While it might be tough to admit it (case in point: you’ve ignored the debt you racked up over the last few months), the first step to reducing your post-holiday debt is realizing and prioritizing it.
Beverly Harzog, author of Confessions of a Credit Junkie, says the best way to start a re-payment plan is to go after the debt on the highest interest rate card first and once that is paid off, go after the next one and so on and so on.
If you overspent this holiday season and know you won’t be able to pay off your credit card bills when they arrive next month, you need to adjust your spending habits ASAP.
Consumers should look at their spending categories and aim to shave small amounts off of each area (even if it’s $5 or $10 to start). Making many small cutbacks will be less painful than trying to find an extra $1,000 all at once to help pay off the credit card balance.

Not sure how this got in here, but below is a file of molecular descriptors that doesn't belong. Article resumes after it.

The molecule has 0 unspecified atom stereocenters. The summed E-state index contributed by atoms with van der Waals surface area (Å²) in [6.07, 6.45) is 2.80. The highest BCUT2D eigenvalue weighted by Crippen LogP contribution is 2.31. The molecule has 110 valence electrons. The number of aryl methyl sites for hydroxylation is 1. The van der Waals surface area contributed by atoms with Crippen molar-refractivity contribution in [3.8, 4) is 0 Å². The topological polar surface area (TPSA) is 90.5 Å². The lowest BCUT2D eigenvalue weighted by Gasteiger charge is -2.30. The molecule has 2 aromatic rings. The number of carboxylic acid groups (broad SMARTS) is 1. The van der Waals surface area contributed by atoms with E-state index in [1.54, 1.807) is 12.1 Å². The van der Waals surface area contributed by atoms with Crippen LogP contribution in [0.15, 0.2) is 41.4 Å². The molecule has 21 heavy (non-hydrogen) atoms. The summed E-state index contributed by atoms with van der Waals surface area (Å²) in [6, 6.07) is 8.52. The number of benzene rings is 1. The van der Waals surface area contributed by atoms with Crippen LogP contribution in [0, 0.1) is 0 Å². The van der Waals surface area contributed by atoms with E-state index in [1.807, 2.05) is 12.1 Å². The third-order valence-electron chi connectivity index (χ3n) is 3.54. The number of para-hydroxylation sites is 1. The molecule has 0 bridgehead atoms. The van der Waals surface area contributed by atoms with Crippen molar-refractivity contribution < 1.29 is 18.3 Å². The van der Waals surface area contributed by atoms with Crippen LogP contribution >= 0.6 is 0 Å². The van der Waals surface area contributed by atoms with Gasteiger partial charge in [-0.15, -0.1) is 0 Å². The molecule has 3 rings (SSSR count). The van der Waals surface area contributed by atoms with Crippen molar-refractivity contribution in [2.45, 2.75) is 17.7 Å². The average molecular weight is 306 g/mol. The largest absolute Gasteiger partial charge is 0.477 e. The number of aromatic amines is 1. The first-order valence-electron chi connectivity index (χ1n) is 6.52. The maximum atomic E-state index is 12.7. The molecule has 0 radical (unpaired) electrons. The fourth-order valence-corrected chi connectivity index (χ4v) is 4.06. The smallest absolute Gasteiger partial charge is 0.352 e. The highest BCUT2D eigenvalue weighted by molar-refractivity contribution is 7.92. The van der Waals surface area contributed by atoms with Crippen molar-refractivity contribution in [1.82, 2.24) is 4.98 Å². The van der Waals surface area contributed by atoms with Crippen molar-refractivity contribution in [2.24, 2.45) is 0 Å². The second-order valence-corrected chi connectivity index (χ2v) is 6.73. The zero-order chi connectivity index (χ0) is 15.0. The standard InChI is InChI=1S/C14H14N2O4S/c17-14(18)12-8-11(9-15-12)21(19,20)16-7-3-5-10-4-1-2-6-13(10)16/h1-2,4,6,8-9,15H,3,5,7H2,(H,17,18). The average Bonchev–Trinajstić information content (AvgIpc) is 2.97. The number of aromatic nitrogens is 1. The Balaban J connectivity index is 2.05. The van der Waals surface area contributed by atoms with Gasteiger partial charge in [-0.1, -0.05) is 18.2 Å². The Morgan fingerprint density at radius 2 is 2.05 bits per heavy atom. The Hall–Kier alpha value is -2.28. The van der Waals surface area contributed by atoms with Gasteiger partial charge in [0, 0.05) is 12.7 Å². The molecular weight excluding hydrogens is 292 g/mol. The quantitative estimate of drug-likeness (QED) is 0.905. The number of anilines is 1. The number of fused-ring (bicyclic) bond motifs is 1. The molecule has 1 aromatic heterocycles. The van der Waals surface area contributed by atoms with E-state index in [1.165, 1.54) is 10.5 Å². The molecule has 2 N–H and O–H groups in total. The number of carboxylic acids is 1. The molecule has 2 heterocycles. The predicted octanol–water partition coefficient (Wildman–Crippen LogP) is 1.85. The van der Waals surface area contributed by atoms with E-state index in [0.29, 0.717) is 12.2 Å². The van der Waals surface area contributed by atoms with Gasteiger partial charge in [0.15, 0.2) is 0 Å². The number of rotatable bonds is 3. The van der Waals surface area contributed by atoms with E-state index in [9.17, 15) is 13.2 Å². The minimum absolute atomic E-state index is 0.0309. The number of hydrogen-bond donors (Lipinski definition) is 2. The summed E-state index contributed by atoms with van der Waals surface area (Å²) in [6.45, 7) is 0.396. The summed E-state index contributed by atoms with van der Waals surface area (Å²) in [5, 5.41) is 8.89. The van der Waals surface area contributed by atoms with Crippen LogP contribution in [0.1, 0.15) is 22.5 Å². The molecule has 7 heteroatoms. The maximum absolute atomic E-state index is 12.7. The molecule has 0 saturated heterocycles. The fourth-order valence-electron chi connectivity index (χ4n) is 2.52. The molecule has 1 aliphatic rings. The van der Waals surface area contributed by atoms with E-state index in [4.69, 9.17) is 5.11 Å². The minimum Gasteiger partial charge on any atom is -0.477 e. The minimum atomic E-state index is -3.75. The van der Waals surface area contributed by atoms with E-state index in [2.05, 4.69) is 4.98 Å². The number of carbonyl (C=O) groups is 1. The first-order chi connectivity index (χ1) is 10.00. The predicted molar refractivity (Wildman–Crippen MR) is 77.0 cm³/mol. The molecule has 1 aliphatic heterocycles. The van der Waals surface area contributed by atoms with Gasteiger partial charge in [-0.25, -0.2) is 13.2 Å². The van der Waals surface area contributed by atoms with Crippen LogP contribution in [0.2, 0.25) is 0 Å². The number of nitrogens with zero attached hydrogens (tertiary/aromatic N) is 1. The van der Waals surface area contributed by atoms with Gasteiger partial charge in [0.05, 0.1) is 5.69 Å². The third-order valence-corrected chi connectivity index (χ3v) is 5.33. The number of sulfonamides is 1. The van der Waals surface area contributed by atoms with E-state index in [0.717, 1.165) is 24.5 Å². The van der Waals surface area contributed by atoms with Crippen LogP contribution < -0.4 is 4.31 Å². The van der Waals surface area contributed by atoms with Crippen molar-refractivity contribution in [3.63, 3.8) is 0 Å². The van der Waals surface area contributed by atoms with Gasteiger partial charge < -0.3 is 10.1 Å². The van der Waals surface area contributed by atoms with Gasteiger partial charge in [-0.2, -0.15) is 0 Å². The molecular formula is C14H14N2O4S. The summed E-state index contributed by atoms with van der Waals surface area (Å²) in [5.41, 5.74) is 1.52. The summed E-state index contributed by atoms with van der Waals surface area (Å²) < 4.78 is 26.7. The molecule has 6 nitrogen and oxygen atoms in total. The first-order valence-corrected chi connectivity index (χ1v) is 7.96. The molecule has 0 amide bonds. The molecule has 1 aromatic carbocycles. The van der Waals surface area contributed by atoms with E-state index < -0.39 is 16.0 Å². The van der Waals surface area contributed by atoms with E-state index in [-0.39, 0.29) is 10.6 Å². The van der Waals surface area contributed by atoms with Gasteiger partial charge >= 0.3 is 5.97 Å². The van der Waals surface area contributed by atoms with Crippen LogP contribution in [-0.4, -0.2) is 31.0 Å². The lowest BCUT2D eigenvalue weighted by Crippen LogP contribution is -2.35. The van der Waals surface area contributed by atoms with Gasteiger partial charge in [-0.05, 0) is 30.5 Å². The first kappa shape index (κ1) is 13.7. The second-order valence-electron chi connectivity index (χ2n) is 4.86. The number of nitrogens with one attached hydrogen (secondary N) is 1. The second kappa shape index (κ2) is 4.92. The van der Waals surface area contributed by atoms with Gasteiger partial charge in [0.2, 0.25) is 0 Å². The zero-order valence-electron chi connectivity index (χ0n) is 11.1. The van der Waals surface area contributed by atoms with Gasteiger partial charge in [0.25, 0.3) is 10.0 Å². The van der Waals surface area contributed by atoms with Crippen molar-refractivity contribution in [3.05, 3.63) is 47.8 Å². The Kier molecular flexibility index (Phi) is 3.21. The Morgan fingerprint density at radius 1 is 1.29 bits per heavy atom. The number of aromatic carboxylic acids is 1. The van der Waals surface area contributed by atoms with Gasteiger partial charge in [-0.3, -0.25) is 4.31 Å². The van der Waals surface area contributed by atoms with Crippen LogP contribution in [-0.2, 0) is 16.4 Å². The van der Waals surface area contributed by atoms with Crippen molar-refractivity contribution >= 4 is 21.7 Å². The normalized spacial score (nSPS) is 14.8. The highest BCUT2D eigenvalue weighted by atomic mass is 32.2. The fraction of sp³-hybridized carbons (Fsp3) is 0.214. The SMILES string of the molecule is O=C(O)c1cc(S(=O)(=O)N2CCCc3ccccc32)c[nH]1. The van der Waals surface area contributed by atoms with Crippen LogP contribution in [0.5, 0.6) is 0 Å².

If you put a lot of your holiday gift spending on a high-interest rate credit card, Harzog recommends transferring the balance to a credit card with a lower interest rate. Even if you can reduce the interest rate just a little bit, it will help pay it down faster.
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If you are facing significant debt, it might be time to find new ways to generate extra income that is earmarked solely to paying off the debt. If you don’t want to get a traditional part-time job, review your talents and skill set to find alternative ways to make money, whether it’s giving piano lessons, fixing computers, catering, or doing web design.
Ed Gjertsen, Vice President at Mack Investment Securities, recommends the seven-day cash challenge to break an overspending habit. With this challenge, you estimate how much money you spend each week and then take out that amount of cash at the start of the week and see how long it lasts.
“When people do this, by Wednesday or Thursday they are usually out of money,” he says. “They don’t think of all the times they swipe that card. It gives them a reality check of how much they are spending.”
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